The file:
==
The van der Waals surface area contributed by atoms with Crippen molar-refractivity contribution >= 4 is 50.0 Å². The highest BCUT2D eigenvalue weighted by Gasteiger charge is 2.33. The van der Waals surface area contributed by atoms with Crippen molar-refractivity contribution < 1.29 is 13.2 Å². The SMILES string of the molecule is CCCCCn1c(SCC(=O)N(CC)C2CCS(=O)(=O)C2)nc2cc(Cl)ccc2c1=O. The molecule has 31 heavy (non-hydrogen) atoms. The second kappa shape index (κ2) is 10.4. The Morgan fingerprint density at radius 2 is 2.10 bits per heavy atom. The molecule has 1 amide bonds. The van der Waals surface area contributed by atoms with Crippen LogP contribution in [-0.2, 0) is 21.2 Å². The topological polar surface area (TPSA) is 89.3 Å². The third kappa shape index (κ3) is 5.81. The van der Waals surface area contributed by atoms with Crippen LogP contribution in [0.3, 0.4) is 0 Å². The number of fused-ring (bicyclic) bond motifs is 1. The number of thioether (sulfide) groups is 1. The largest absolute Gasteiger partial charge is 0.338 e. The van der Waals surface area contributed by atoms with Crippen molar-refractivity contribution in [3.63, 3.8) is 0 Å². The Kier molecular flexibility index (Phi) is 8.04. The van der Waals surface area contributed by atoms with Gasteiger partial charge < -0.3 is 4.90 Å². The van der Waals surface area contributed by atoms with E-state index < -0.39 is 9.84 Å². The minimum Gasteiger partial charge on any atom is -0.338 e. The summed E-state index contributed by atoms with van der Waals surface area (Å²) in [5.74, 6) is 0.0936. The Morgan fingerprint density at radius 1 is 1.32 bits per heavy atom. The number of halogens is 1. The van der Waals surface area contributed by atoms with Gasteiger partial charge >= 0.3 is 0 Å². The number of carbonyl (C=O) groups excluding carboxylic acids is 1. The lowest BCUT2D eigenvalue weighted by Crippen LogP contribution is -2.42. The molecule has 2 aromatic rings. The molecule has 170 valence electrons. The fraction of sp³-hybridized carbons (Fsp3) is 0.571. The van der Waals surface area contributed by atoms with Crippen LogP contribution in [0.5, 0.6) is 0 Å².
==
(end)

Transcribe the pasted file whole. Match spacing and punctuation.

The van der Waals surface area contributed by atoms with Crippen molar-refractivity contribution >= 4 is 50.0 Å². The highest BCUT2D eigenvalue weighted by Gasteiger charge is 2.33. The van der Waals surface area contributed by atoms with Crippen molar-refractivity contribution < 1.29 is 13.2 Å². The SMILES string of the molecule is CCCCCn1c(SCC(=O)N(CC)C2CCS(=O)(=O)C2)nc2cc(Cl)ccc2c1=O. The molecule has 31 heavy (non-hydrogen) atoms. The second kappa shape index (κ2) is 10.4. The Morgan fingerprint density at radius 2 is 2.10 bits per heavy atom. The molecule has 1 amide bonds. The van der Waals surface area contributed by atoms with Crippen LogP contribution in [-0.2, 0) is 21.2 Å². The topological polar surface area (TPSA) is 89.3 Å². The third kappa shape index (κ3) is 5.81. The van der Waals surface area contributed by atoms with Crippen LogP contribution in [0.3, 0.4) is 0 Å². The number of fused-ring (bicyclic) bond motifs is 1. The number of thioether (sulfide) groups is 1. The largest absolute Gasteiger partial charge is 0.338 e. The van der Waals surface area contributed by atoms with Crippen molar-refractivity contribution in [3.63, 3.8) is 0 Å². The Kier molecular flexibility index (Phi) is 8.04. The van der Waals surface area contributed by atoms with Gasteiger partial charge < -0.3 is 4.90 Å². The van der Waals surface area contributed by atoms with E-state index < -0.39 is 9.84 Å². The minimum Gasteiger partial charge on any atom is -0.338 e. The summed E-state index contributed by atoms with van der Waals surface area (Å²) in [5.74, 6) is 0.0936. The Morgan fingerprint density at radius 1 is 1.32 bits per heavy atom. The number of halogens is 1. The van der Waals surface area contributed by atoms with Gasteiger partial charge >= 0.3 is 0 Å². The number of carbonyl (C=O) groups excluding carboxylic acids is 1. The lowest BCUT2D eigenvalue weighted by Crippen LogP contribution is -2.42. The molecule has 2 aromatic rings. The molecule has 170 valence electrons. The fraction of sp³-hybridized carbons (Fsp3) is 0.571. The van der Waals surface area contributed by atoms with Crippen LogP contribution in [0.5, 0.6) is 0 Å².